On the standard clauses front, work is ongoing to produce a voyage charter party version of the Slow Steaming Clause – a more complex project than the time charter version given that the charterers do not exercise the same degree of control over the vessel. The Clause will also address the concept of “virtual arrival” whereby the owners and charterers agree on an arrival date for the vessel at the discharge port and the vessel adjust her speed to arrive at that time. The sharing of benefits resulting from such slow steaming will be addressed in the Clause. A final draft will be put forward for adoption at next April’s DC meeting.
The OFAC List of Specially Designated Nationals is another standard clause project that has recently challenged BIMCO. Work is underway to provide a commercially acceptable and mutual provision to deal with OFAC sanctions and a final draft clause is expected to be completed by early next year.
Ship-borne armed guard contract
Perhaps most importantly of all, the Documentary Committee agreed on two new projects, work on which is to be started immediately. The first of these is the development of a contract for the employment of armed security guards on ships. The contract is aimed at owners who wish to employ such guards but need a legally sound contract covering all-important liabilities and responsibilities as well as ensuring that adequate third party liability cover is provided by the security company. Drafting work will receive BIMCO’s highest priority so that the new contract can be available to the industry early in the New Year.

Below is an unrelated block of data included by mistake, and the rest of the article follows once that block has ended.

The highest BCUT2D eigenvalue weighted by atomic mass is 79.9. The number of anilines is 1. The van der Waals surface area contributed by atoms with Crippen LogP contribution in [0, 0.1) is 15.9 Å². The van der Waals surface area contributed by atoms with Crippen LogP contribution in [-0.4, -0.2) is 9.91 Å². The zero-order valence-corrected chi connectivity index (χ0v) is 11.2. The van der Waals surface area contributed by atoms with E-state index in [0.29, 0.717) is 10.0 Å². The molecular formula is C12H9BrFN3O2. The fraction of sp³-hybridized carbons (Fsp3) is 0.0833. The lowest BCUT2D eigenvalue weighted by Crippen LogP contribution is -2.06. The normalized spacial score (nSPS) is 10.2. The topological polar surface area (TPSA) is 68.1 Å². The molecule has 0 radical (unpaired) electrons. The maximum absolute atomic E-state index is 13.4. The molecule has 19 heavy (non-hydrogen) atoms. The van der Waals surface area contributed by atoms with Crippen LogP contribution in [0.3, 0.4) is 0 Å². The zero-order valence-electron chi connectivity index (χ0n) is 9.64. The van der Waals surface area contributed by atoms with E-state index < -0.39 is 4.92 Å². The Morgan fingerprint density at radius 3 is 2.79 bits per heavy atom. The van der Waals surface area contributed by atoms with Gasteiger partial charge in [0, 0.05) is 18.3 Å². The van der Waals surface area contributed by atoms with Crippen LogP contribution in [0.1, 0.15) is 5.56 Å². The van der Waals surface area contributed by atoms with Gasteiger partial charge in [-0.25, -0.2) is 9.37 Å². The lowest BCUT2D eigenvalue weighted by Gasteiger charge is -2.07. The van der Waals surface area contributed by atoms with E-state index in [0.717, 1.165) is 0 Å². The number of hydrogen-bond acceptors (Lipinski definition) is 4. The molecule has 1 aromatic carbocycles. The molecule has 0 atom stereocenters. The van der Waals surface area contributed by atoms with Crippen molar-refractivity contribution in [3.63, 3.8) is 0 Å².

The second major project is the revision of NYPE 93 – a joint effort between ASBA in New York (who are the copyright holders of the form) and BIMCO. This well used and popular time charter party is used globally by the shipping industry, but is beginning to show signs of its age. A specially appointed joint Sub-committee will commence revision work on this important charter party in December with a view to submitting a first draft to the Documentary Committee in Singapore in April next year.
Finally, the DC also agreed to start work on a BIMCO endorsed version of the International Group’s Solid Bulk Cargoes that Liquefy Clause. The Committee also discussed the issue of anti-bribery clauses and while it noted that some rather onerous versions were beginning to work their way into the market, there were reservations about drafting a BIMCO Clause until all avenues were explored in terms of discussions with fraud authorities to soften the impact on owners who might otherwise find their vessels delayed in ports and waterways around the world in the absence of so-called “facilitation payments”. The issue is being kept under close review and will be discussed again in April. If it is felt that a BIMCO Clause is the only viable way forward then this will be prepared and published shortly after the April DC meeting.
Available on the website
All new and revised BIMCO contracts and Clauses can be found on the BIMCO website in PDF format along with detailed explanatory notes. Copies for commercial use can be obtained by using BIMCO’s online contract editing system, idea.